- Tax residency: Because you’ll be spending more than 183 days per year in Portugal, it’s likely that you’ll be considered tax resident in Portugal and taxed on your worldwide income. However, it’s important to also realise that Portugal has some tax incentives as well as tax treaties with other countries (like the US and UK) which effectively prevent you from being taxed twice.
- Address: This visa normally requires you to have an address in Portugal before you apply. For most people that means renting an apartment in advance, which is probably the biggest downside to the D7.
- Consulate differences: Different consulates may have different requirements (e.g. the consulate in San Francisco may have different requirements to the one in Washington or London. Unfortunately, this makes it difficult to get information about what exactly you need, however, a good lawyer will be up-to-date with any unique requirements. This issue isn’t unique to the D7, and you may encounter it if you apply for another visa like the D8 as well.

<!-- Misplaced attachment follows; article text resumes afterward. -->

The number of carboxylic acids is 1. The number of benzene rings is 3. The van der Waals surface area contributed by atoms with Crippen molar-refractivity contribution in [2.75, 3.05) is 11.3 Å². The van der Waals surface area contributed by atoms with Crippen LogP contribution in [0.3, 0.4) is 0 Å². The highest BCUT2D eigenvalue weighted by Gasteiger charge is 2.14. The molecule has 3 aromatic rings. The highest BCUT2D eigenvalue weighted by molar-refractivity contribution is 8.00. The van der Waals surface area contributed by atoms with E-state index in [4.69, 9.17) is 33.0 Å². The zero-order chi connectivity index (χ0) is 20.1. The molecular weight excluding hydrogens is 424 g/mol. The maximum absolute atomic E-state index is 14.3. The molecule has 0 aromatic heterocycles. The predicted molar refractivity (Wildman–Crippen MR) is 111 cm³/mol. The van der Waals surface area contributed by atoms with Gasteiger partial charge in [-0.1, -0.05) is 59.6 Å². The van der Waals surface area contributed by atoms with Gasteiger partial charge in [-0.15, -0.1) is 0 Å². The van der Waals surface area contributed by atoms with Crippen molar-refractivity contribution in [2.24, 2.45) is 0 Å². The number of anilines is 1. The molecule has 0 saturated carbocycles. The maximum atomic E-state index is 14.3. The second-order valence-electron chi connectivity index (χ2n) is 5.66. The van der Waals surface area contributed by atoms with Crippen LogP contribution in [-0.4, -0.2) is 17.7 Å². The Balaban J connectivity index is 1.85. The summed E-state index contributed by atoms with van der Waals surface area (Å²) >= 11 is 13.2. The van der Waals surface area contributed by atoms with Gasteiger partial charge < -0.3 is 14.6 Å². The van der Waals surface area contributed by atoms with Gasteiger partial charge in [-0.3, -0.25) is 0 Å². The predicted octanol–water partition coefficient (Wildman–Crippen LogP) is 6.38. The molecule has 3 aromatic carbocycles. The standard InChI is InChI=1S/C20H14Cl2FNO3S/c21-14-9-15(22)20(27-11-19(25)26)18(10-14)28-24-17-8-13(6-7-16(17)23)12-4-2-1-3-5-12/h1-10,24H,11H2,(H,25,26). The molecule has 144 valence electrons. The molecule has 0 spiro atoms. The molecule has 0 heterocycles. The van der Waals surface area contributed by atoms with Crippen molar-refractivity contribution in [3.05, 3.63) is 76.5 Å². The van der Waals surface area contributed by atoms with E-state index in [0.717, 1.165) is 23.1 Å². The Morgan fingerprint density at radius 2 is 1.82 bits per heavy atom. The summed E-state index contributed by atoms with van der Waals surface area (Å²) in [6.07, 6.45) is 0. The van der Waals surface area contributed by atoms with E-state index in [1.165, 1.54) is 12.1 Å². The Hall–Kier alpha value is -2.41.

- NIF & Bank Account: You will need to obtain a NIF number and open a Portuguese bank account before you move to Portugal. Most people will need to pay a lawyer or company to do this for them, which would set them back around €400. This requirement isn’t unique to the D7.
However, despite these small downsides, it’s still worth it as it allows you to move to Portugal, live here, and in 5 years apply for a Portuguese passport, which would then allow you to live and work anywhere in the EU.
D7 Requirements Checklist
The following are the full requirements for the D7. Note: these can vary depending on the consulate or VSF office you apply through.
|Income type||You have an income that comes from passive sources such as a pension, social security, rental property, dividends, interest, or royalties.|
|Income (first applicant)||You have a passive income of at least €760 per month. Although this is the minimum requirement, it’s likely that you will need more than this to live in Portugal.|
|Income (spouse/partner)||You, or the second applicant, has an additional income of 50% of the main amount or an additional €380 per month.|
|Dependent Children||You have an additional income of 30% of the main amount, or €228 per month.|
|Portuguese NIF Number||You have a Portuguese NIF number. View this comparison table for companies that offer this service online.|
|Portuguese Bank Account||You have a Portuguese bank account. This typically needs to be a bank that has physical branches in Portugal as opposed to an app-based bank like Revolut or Wise. |
You might be able to open an account in Portugal. However, cost-wise, it often makes sense to use a company to do this for you. We list companies that offer this service in our article about bank accounts.